07 May 2012

Thievery, Mastery, and Artistry

Approximately one year ago, I was walking in downtown Moscow, less than half a mile away from the Kremlin.  Three men, without any apparent connection, were walking towards me almost in a single file.  The first dropped something as he passed me.  The second picked up the dropped package, appearing to be a stack of $100 bills, and asked me, with an innocent smile and a bushy tail, whether this were my money.  As I was explaining that he package probably belonged to the first man, the third man approached the second man and me, showed a police badge, and started to interrogate me.  The expectation was that I pay a "bribe" to the police, bogus or real, to get out of the sticky trap.  I just walked away.  The thievery attempt was clumsy by common street crooks and cons trying to make a quick coin.
  • Category:  Thievery
  • Expected Loss:  Multiples of tens of dollars
  • Actual Loss:  $0

Approximately a month ago, I returned to Russia from abroad with two new, unopened iPads in my luggage.  The Russian customs at Domodedovo, a flagship airport in Russia, asked me to place my suitcase in the X-ray machine.  I complied.  A customs official ordered me to open my luggage and took intense interest in a single, white tube sock.  Puzzled, I asked why thy liked my sock so much.  The focused changed immediately to a handful of vitamin pills I had in the luggage.  Puzzled again, I explained that those were vitamins.  The customs official was then satisfied, quickly zipped up my bag, and allowed me to enter Russia.  I arrived home, opened my luggage, and found that the two iPads were missing.  The focus on the tube sock and vitamins, however brief, was a diversion.  This is more than common thievery by street hoodlums; this is mastery by government law-enforcment officials.  Hats off to Russian Customs.
  • Category:  Mastery
  • Expected Loss:  $0
  • Actual Loss:  Multiples of hundreds of dollars

Exactly yesterday, I received a call from my Russian bank asking if I had made multiple, large ATM withdraws in quick succession.  I answered "no" and asked for my account to be blocked.  As it turns out, someone had replicated both my ATM card and matched it to my PIN code, thereby getting unfettered access to my account.  The probable methods of getting both pieced of information are: (1) someone in the bank leaked the information; (2) someone hacked the bank's security and stole this information pair; or (3) someone hacked an ATM to get the card data as well as using surveillance of some sort to get my PIN code, and then went to town with it.  If (1) is true, then this is a case of bank fraud.  If (2) is true, then we have a case of negligence by my bank.  If (3) is true, and because I only use large, well-known bank's ATMs, there is a fundamental problem with the integrity the banking system here.  There is no good possibility.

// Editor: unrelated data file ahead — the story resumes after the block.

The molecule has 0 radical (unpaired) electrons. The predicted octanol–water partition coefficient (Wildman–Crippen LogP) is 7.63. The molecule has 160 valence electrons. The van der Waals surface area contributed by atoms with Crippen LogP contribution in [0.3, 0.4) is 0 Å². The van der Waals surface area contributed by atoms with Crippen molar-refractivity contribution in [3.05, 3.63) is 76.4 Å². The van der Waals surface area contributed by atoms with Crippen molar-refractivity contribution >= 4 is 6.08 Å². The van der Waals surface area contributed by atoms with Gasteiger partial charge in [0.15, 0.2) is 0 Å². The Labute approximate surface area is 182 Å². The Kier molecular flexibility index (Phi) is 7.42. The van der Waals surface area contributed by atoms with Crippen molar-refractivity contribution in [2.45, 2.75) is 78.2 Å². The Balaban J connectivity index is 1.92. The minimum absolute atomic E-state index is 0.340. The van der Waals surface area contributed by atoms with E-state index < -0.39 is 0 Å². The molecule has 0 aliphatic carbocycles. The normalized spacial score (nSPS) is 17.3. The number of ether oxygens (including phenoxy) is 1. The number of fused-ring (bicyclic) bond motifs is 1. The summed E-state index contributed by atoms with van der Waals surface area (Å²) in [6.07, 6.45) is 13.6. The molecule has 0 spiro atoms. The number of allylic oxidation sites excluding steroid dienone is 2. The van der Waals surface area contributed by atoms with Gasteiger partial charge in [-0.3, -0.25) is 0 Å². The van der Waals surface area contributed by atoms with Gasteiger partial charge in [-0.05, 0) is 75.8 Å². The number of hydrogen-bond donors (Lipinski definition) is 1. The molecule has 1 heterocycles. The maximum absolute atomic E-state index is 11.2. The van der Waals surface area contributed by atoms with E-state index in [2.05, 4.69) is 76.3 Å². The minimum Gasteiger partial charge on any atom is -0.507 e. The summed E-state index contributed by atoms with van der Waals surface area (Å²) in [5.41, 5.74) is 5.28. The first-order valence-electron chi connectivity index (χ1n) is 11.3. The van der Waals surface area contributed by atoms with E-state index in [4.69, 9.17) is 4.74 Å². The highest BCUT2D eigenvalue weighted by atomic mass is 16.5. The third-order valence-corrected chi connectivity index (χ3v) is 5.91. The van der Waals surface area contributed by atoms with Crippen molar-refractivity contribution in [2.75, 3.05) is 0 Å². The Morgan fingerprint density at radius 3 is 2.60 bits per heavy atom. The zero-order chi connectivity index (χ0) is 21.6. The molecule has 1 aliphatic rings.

I presented the case to a bank manager yesterday shortly after the event.  Her response was:  "Sorry, the bank cannot guarantee the safety of your funds."  Her statement was tantamount to "one cannot reasonably expect that his money will be in his account tomorrow or the next day.  Caveat emptor, and good luck."  

This situation is so mind boggling and unsettling that it can only be explained as artistry.  This artistic presentation makes a clear impression that nothing can be taken for granted.
  • Category:  Artistry
  • Expected Loss:  Negative dollars; in actuality, one should earn interest.
  • Actual Loss:  Multiples of thousands of dollars


Category Expected Loss Actual Loss
Thievery Multiples of tens of dollars $0
Mastery $0 Multiples of hundreds of dollars
Artistry None; actually a gain is expected Multiples of thousands of dollars

What's the next growth echelon after artistry?  Whatever it is, I do not like where this is going. 

1 comment:

  1. You may found it interesting, relevant to your latest incident:

    Police arrested a gang of waiters, who were stealing information from patrons' credit cards.